PhD & careers

Alexander Berezin berezin at MCMAIL.CIS.MCMASTER.CA
Sat Sep 16 11:56:57 EST 1995

Reply to Joe Teodoro's last postings.

Dear Joe: You present many points. Thanks.
It will give people a lot to think about.
Contary to many, I don't insist that my
views are the "only right ones" [ only
idiots insist on this ] and simply say
what I believe/see/comprehend on the basis
of my university teaching & research
experience (25 years).

Some comments are below.

Alex Berezin 

On Sat, 16 Sep 1995, Joe Teodoro wrote:

  [some stuff deleted]

> As much as I respect Mr. Gates and admire his achievments, buying a
> computer operating system and tweaking it's performance before selling it
> to IBM hardly qualifys as academic research.  Mr Gates's talents, perhaps
> like many frustrated young post-docs and investigators, was better suited
> elsewhere.

Glad for him

> ... Although this is an entirely different issue from 
> the initial thread, I
> believe that many, myself included, would dissagree 
> with your statements.
> There have never been so many journals publishing 
> high quality science as
> there are today.  

Yes, this is something on which there is a lot
of disagreement.

The main catch here is what is meant by "high quality 
science". Diversity of views on this is quite broad.
For example, one can say [ and many people of 
undisputable international reputation DO SAY this ] 
that 80 or 90 % of all papers (or some would go as
high as 99 %) published in Physical Reveiw, 
J.Molec.Biology, ... (and scores of other similar
journals) is just a redundant garbage.

Where you see it, is entirely up to your tastes and
belief system, but you will find many on either 
side of the issue. [ many variations of the theme ].  

> It often seems that many researchers take high quality
> science for granted and believe that nothing significant 
> ever occurs.  

Yes, as I just said, it is a matter of belief/tastes.
Even within the same university department you can find
people who will strongly disagree what is important, what 
is not.  

> suppose such statistics would depend on how one defines 
> a "breakthrough".

Yes, and you probably know what Bismark said
about statistics. In talking about "number
of (recent) breakthroughs" statistics will be
a particular nonsense. All you (or me, or whoever)
can put up here is a (highly subjective) feeling
of what goes on and have other people form their
own opinions.  

> I find the task of keeping up with the flood of 
> reports in my field very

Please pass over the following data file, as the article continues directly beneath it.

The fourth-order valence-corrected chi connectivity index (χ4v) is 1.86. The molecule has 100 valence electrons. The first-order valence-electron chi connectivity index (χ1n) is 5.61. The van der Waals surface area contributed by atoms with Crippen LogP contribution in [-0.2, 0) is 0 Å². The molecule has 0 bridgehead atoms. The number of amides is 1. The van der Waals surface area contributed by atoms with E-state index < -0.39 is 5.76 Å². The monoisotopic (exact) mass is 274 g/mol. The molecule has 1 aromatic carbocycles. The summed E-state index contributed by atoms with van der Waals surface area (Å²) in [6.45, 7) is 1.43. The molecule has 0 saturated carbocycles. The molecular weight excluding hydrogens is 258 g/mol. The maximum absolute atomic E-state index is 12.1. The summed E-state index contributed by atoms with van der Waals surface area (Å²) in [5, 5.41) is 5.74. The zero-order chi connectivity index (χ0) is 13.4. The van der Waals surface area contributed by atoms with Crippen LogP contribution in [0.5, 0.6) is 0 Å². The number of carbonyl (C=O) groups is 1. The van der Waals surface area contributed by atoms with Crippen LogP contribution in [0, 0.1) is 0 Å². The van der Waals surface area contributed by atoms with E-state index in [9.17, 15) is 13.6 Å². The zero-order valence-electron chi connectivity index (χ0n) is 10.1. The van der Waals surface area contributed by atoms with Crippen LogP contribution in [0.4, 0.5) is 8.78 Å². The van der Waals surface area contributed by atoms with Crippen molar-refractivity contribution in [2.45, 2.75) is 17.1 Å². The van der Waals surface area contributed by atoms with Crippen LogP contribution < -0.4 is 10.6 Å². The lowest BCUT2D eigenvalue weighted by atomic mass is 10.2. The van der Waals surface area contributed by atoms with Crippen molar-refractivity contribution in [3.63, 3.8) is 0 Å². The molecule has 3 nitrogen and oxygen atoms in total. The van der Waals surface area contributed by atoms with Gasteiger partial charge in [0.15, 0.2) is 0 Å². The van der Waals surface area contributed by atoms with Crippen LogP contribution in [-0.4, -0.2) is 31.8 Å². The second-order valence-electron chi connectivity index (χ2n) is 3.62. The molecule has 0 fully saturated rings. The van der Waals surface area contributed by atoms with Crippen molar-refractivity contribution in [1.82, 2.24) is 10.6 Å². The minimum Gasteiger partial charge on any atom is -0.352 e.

> difficult and at times even impossible.

Not only you. (here I must gratefully reciproctate
to you with the same invitation: "Welcome to the
real world, Joe" which you just issued for me
in a previous poster). This is precisely a corollary
to a publish-perish syndrom which you apparently
tend to dismissed as a pseudo-effect (your
yesterday's poster).
You should set yourself to the uphill battle,
should you decide to continue. Good luck & cheers. 

> >(Molecular biology: where is cure for cancer, AIDS,
> >Alzymer [sic],  .................................) ?
> >

> In defence of molecular biology, the biololical basis for many forms of
> these disorders have become known.  We know exactly whats wrong in many
> cases right down to the exact mutated gene and specific DNA base pair
> mutated.

I been hearing this for the last 30 years. Promises, promises.

Just recalling an old Russian joke:

  A reseach Institute was organazed to develop
  a high technology for a direct conversion 
  of s-t to a butter.
  After 10 years of hard work a  progress report 
  is written:
  "We ALMOST achieved the goal - you already 
  can spread, but still can't eat".  

>  Although the underlying molecular basis for these disorders 
> are understood, the problem now shifts to how it can be 
> repaired ... 

see the above

> Thanks anyway Alex, unlike some, I'm quite 
> happy with my chosen profession.

So am I. One of the reason I spend time
on these posting discussions.  

Best wishes

Alexander A. Berezin, PhD
Department of Engineering Physics
McMaster University, Hamilton,
Ontario, Canada, L8S 4L7
tel. (905) 525-9140 ext. 24546

> Joe Teodoro    teodoro at
> Department of Biochemistry
> McGill University
> Montreal, Quebec

More information about the Bioforum mailing list